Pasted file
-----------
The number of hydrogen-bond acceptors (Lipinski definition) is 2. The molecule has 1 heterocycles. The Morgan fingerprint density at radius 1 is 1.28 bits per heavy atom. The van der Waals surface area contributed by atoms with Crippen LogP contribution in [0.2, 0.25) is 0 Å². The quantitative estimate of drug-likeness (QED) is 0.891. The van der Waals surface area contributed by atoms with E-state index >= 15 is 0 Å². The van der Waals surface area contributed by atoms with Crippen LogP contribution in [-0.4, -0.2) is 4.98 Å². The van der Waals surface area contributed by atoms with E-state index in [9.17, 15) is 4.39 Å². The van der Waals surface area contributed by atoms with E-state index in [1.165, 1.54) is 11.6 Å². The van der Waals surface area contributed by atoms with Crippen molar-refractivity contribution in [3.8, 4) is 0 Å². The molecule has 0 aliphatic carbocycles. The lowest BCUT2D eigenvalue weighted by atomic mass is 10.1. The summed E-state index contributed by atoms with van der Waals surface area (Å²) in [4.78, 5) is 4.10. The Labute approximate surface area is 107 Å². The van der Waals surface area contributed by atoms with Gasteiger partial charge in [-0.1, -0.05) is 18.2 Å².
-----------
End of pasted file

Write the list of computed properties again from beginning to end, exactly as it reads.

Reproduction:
The number of hydrogen-bond acceptors (Lipinski definition) is 2. The molecule has 1 heterocycles. The Morgan fingerprint density at radius 1 is 1.28 bits per heavy atom. The van der Waals surface area contributed by atoms with Crippen LogP contribution in [0.2, 0.25) is 0 Å². The quantitative estimate of drug-likeness (QED) is 0.891. The van der Waals surface area contributed by atoms with E-state index >= 15 is 0 Å². The van der Waals surface area contributed by atoms with Crippen LogP contribution in [-0.4, -0.2) is 4.98 Å². The van der Waals surface area contributed by atoms with E-state index in [9.17, 15) is 4.39 Å². The van der Waals surface area contributed by atoms with E-state index in [1.165, 1.54) is 11.6 Å². The van der Waals surface area contributed by atoms with Crippen molar-refractivity contribution in [3.8, 4) is 0 Å². The molecule has 0 aliphatic carbocycles. The lowest BCUT2D eigenvalue weighted by atomic mass is 10.1. The summed E-state index contributed by atoms with van der Waals surface area (Å²) in [4.78, 5) is 4.10. The Labute approximate surface area is 107 Å². The van der Waals surface area contributed by atoms with Gasteiger partial charge in [-0.1, -0.05) is 18.2 Å².